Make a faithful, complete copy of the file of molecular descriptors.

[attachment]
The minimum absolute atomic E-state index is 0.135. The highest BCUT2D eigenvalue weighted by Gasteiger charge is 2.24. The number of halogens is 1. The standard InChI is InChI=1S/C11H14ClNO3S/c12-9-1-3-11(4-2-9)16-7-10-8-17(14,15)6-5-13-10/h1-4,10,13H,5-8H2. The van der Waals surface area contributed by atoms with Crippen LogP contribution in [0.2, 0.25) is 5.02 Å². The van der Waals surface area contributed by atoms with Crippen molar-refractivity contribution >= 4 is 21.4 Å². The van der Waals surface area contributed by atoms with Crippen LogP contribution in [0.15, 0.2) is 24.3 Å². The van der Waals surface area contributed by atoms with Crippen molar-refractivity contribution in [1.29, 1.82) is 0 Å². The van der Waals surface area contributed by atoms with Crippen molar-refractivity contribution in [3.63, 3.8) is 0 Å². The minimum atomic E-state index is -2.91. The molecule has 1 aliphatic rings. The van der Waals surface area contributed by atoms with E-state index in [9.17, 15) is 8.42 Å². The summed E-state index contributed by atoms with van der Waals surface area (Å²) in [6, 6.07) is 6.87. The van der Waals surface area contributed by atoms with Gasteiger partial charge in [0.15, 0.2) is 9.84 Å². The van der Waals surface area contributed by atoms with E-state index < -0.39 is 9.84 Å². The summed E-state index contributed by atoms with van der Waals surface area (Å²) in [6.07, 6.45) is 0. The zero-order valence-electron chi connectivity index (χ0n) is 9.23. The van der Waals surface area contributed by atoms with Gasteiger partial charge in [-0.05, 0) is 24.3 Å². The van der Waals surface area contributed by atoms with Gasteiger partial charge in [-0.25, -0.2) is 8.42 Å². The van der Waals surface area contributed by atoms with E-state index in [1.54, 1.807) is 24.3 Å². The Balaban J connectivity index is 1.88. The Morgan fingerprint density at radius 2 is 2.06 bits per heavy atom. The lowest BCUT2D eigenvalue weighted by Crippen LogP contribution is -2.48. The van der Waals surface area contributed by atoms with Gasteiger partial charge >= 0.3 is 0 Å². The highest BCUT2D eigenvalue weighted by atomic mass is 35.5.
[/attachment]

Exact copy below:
The minimum absolute atomic E-state index is 0.135. The highest BCUT2D eigenvalue weighted by Gasteiger charge is 2.24. The number of halogens is 1. The standard InChI is InChI=1S/C11H14ClNO3S/c12-9-1-3-11(4-2-9)16-7-10-8-17(14,15)6-5-13-10/h1-4,10,13H,5-8H2. The van der Waals surface area contributed by atoms with Crippen LogP contribution in [0.2, 0.25) is 5.02 Å². The van der Waals surface area contributed by atoms with Crippen molar-refractivity contribution >= 4 is 21.4 Å². The van der Waals surface area contributed by atoms with Crippen LogP contribution in [0.15, 0.2) is 24.3 Å². The van der Waals surface area contributed by atoms with Crippen molar-refractivity contribution in [1.29, 1.82) is 0 Å². The van der Waals surface area contributed by atoms with Crippen molar-refractivity contribution in [3.63, 3.8) is 0 Å². The minimum atomic E-state index is -2.91. The molecule has 1 aliphatic rings. The van der Waals surface area contributed by atoms with E-state index in [9.17, 15) is 8.42 Å². The summed E-state index contributed by atoms with van der Waals surface area (Å²) in [6, 6.07) is 6.87. The van der Waals surface area contributed by atoms with Gasteiger partial charge in [0.15, 0.2) is 9.84 Å². The van der Waals surface area contributed by atoms with E-state index < -0.39 is 9.84 Å². The summed E-state index contributed by atoms with van der Waals surface area (Å²) in [6.07, 6.45) is 0. The zero-order valence-electron chi connectivity index (χ0n) is 9.23. The van der Waals surface area contributed by atoms with Gasteiger partial charge in [-0.05, 0) is 24.3 Å². The van der Waals surface area contributed by atoms with Gasteiger partial charge in [-0.25, -0.2) is 8.42 Å². The van der Waals surface area contributed by atoms with E-state index in [1.54, 1.807) is 24.3 Å². The Balaban J connectivity index is 1.88. The Morgan fingerprint density at radius 2 is 2.06 bits per heavy atom. The lowest BCUT2D eigenvalue weighted by Crippen LogP contribution is -2.48. The van der Waals surface area contributed by atoms with Gasteiger partial charge >= 0.3 is 0 Å². The highest BCUT2D eigenvalue weighted by atomic mass is 35.5.